What You Need To Know:
The film teacher segment and the Wiener-Dog ballad are hilarious. The other two segments, however, are rather depressing and boring. The movie contains lots of foul language, images of diarrhea when the dog gets sick and a gruesome violent image. The bad parts of WIENER-DOG are unacceptable examples of bad taste. The movie’s violent ending will infuriate dog lovers and disgust media-wise moviegoers.
(HH, B, C, PC, Co, Ho, LL, VVV, S, A, D, M) Strong, somewhat harsh and hopeless humanist worldview with some light moral, redemptive elements about family bonds and living a wasted life by being mean and unforgiving, but little is really learned, plus a snarky college student expresses politically correct, Marxist sentiments about race, gender and class with a light LGBT context; 19 obscenities (mostly “f” words), one GD and five light profanities, plus some overdone close-ups of sick dog’s diarrhea; brief very strong violence as animal’s innards are split open when hit by truck, plus man fakes a bomb threat; mother talks to young son about what neutering a dog means and argues that male dogs “rape” female dogs and cause venereal disease, plus man reveals to ex-girlfriend his father had his Downs Syndrome brother neutered; no nudity; alcohol use; smoking; and, sickly elderly woman appears mean and names her pet dog “Cancer,” but freely gives her irresponsible granddaughter $10,000, and a couple other characters appear rather surly, mean, cynical, and rude as well.
WIENER-DOG is a quirky independent comedy by quirky filmmaker Todd Solondz about a dachshund, and the different lives she touches during her life. WIENER-DOG has some hilarious clean moments, but it also has brief gruesome violence, lots of foul language, disturbing scenes, and some scatological content that’s gratuitous and dilutes the movie’s power.
The movie opens with a man on a farm taking the dog out to a cage in his truck and delivering it to a pet store. For several seconds, the dog wanders around her new cage, not knowing what to make of all this.
A married couple buys the dog for their young son, who’s just survived a cancer scare. Named “Wiener-Dog,” the pet perks up the boy’s spirits, but the boy feeds the dog his granola bars, and she gets terribly ill. The camera shows disturbing, lengthy shots of the poor dog’s diarrhea.
The parents take the dog to the animal shelter to be put to sleep, but the vet’s female assistant, Dawn, takes pity on her and brings her home. The next day, she runs into her former boyfriend, Brandon, from her high school. Brandon’s more interested in Dawn’s dog rather than her, but his interest prompts him to invite Dawn on a road trip back to Ohio where his Downs Syndrome brother and his wife live.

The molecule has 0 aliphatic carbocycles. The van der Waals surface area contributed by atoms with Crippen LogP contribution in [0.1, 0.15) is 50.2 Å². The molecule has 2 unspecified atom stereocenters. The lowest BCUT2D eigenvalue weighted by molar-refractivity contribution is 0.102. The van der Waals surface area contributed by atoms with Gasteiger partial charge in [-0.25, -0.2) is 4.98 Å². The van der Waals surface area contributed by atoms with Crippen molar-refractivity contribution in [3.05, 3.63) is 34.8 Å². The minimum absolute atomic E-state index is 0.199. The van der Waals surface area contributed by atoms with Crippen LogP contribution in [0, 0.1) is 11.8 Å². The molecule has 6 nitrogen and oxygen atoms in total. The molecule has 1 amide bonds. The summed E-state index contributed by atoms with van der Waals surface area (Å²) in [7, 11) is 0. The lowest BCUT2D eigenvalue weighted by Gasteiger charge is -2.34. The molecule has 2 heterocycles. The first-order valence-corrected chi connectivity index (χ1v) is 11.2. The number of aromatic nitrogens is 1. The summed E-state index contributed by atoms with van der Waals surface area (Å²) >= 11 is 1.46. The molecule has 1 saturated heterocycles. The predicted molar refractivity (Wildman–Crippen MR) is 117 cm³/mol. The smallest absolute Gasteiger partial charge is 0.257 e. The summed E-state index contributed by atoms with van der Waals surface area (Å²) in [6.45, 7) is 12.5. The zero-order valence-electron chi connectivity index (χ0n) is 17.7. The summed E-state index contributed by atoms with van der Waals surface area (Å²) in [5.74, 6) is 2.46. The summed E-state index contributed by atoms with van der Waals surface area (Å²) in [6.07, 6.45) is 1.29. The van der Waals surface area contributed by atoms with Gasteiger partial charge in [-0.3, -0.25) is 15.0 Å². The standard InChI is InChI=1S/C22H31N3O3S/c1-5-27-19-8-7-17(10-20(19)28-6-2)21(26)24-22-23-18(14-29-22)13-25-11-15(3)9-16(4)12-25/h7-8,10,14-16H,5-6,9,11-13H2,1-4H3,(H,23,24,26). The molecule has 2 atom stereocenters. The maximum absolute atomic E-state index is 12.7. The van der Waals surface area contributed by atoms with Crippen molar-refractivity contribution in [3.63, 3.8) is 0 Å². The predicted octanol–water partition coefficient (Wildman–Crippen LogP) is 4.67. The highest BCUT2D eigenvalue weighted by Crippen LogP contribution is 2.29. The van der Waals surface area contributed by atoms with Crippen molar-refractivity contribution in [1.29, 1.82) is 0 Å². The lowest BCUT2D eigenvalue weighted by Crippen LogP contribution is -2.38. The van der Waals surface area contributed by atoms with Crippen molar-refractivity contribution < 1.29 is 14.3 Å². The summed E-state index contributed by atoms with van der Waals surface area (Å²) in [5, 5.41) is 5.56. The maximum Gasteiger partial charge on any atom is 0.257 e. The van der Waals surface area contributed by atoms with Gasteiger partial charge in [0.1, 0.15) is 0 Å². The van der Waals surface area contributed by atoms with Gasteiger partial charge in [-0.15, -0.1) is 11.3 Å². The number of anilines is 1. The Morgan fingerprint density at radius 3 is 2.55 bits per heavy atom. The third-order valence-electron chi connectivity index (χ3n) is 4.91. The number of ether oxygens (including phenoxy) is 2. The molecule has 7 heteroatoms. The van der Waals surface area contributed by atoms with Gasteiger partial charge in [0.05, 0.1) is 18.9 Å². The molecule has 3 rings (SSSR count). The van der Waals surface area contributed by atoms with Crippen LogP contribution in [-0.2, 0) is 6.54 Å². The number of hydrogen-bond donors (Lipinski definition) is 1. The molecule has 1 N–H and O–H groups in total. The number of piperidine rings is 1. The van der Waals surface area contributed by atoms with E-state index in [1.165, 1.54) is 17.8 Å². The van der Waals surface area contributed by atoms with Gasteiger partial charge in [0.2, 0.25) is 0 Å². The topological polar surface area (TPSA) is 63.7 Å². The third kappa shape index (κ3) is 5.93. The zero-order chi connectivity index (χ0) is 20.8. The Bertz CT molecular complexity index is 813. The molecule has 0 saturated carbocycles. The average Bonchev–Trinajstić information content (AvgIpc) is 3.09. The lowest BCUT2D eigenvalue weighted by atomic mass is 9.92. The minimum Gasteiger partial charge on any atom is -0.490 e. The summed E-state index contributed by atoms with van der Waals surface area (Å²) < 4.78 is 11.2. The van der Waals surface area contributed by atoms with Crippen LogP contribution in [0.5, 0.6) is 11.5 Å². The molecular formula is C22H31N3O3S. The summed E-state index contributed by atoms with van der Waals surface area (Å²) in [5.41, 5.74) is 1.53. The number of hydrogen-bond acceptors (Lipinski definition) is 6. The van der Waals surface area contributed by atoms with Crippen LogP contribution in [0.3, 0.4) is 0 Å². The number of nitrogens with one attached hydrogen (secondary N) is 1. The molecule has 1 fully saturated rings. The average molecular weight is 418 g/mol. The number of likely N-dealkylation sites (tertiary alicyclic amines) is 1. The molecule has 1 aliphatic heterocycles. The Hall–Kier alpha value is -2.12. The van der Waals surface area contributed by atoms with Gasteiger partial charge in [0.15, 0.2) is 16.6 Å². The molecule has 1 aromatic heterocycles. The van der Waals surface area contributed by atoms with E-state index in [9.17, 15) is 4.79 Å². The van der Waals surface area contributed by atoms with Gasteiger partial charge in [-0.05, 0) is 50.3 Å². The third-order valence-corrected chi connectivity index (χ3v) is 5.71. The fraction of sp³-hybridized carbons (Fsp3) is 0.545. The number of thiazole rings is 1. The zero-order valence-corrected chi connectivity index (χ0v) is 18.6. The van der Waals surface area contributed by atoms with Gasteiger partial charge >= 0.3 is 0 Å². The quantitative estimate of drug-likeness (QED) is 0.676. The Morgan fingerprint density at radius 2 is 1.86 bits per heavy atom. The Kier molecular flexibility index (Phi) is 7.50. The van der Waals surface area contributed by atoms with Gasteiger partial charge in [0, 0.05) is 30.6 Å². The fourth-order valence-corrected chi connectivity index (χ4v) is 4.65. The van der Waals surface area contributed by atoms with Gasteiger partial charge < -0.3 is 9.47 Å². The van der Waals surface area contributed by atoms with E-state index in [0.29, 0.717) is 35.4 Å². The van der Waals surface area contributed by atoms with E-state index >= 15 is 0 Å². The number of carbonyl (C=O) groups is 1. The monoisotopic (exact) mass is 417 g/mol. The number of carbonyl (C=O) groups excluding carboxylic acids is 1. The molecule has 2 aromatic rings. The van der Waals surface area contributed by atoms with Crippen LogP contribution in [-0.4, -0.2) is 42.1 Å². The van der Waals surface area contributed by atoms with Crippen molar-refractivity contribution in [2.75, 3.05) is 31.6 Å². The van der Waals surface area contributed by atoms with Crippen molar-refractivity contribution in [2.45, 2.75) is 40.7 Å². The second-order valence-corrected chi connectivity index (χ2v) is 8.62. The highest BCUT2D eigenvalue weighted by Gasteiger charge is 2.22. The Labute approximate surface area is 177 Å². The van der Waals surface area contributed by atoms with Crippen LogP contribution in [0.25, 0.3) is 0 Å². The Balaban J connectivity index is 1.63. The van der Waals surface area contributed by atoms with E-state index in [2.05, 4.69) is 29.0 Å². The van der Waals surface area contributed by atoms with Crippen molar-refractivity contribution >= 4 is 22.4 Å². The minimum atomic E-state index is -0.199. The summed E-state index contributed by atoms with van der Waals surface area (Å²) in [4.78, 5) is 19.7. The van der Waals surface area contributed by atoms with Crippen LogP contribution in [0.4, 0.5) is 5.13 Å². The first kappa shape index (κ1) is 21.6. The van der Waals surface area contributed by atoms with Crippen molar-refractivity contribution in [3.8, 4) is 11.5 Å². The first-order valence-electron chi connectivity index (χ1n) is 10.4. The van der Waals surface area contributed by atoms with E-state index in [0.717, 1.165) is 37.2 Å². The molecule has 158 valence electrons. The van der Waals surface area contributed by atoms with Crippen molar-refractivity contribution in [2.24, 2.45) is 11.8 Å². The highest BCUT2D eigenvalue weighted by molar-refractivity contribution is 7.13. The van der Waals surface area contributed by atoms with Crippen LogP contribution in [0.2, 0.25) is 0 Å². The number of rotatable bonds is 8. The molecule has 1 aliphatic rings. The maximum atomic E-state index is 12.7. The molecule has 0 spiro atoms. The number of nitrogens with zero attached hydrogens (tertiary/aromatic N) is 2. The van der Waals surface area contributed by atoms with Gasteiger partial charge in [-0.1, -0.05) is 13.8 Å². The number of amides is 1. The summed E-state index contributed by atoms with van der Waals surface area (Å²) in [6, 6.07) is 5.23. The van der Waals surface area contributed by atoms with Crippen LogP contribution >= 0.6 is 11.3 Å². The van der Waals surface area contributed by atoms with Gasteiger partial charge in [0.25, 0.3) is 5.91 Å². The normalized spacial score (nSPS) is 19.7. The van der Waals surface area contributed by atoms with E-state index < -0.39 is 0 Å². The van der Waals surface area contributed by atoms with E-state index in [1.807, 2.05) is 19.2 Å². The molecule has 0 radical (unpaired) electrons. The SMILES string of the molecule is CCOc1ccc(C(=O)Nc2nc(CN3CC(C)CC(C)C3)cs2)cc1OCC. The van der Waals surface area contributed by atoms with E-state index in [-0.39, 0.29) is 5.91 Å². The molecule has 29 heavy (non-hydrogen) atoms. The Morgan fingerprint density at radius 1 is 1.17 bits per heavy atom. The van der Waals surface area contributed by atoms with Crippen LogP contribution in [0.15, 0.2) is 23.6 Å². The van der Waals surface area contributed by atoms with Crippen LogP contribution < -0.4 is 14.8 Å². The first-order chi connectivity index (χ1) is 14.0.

After the visit to Ohio, the movie next shows the dog being owned by a film teacher (played by Danny DeVito), who had a hit screenplay but now is finding trouble selling his new screenplay. None of his young students seem to like this sad sack, because he doesn’t fit into their avant-garde, leftist theories about film. The last sequence shows the dog living with a sick, elderly woman who’s granddaughter suddenly comes to visit looking for another handout. Sadly, the grandmother tells her granddaughter she’s named the wiener-dog “Cancer.”
Before these last two sequences, the movie contains a funny video and travelogue of the dog, all to the tune of a funny song titled “The Ballad of Wiener-Dog.” The video is designed like one of those drive-in intermission movies trying to sell items from the concession stand.
The Danny DeVito sequence and the Wiener-Dog ballad are the most successful sections in this quirky movie. They both contain several hilarious, superbly done moments that are keenly observed. However, the other sequences are kind of depressing and uninteresting. Interestingly, however, Dawn and Brandon were the major characters in Todd Solopndz’s second movie, WELCOME TO THE DOLLHOUSE from 1996 (Dawn’s last name is Wiener and the children at school in DOLLHOUSE call her “Wiener-Dog”). Also, the scatological shots in the first story and a gruesome violent image from the movie’s last sequence are extremely infuriating as well as rather depraved. Finally, WIENER-DOG also contains a fair amount of strong foul language.
Regrettably, the bad parts of WIENER-DOG are too unacceptable. The movie’s violent ending will infuriate many dog lovers and disgust media-wise moviegoers.